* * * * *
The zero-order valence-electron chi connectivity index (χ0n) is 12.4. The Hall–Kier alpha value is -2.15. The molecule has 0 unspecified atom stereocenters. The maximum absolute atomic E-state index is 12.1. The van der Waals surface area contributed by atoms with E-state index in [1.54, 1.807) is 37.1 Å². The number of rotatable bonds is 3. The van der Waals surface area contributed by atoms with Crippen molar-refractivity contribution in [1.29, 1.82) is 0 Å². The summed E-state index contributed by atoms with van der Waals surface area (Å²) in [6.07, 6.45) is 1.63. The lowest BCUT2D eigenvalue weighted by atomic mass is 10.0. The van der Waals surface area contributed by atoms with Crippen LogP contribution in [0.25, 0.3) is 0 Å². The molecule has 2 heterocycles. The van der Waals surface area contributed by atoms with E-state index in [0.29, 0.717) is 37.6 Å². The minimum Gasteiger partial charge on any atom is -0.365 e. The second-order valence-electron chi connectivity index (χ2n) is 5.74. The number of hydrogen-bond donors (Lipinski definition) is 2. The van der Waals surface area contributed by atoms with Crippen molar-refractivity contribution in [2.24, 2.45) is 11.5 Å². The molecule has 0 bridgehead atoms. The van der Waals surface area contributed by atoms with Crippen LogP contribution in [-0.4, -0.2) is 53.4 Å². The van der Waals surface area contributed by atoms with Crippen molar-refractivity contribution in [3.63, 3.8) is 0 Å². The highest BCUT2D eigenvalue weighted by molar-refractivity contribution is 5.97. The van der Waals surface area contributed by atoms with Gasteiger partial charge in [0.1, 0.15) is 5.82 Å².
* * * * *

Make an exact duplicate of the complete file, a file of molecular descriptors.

The zero-order valence-electron chi connectivity index (χ0n) is 12.4. The Hall–Kier alpha value is -2.15. The molecule has 0 unspecified atom stereocenters. The maximum absolute atomic E-state index is 12.1. The van der Waals surface area contributed by atoms with E-state index in [1.54, 1.807) is 37.1 Å². The number of rotatable bonds is 3. The van der Waals surface area contributed by atoms with Crippen molar-refractivity contribution in [1.29, 1.82) is 0 Å². The summed E-state index contributed by atoms with van der Waals surface area (Å²) in [6.07, 6.45) is 1.63. The lowest BCUT2D eigenvalue weighted by atomic mass is 10.0. The van der Waals surface area contributed by atoms with Crippen LogP contribution in [0.25, 0.3) is 0 Å². The molecule has 2 heterocycles. The van der Waals surface area contributed by atoms with E-state index in [0.29, 0.717) is 37.6 Å². The minimum Gasteiger partial charge on any atom is -0.365 e. The second-order valence-electron chi connectivity index (χ2n) is 5.74. The number of hydrogen-bond donors (Lipinski definition) is 2. The van der Waals surface area contributed by atoms with Crippen molar-refractivity contribution in [2.24, 2.45) is 11.5 Å². The molecule has 0 bridgehead atoms. The van der Waals surface area contributed by atoms with Crippen LogP contribution in [-0.4, -0.2) is 53.4 Å². The van der Waals surface area contributed by atoms with Crippen molar-refractivity contribution in [3.63, 3.8) is 0 Å². The highest BCUT2D eigenvalue weighted by molar-refractivity contribution is 5.97. The van der Waals surface area contributed by atoms with Gasteiger partial charge in [0.1, 0.15) is 5.82 Å².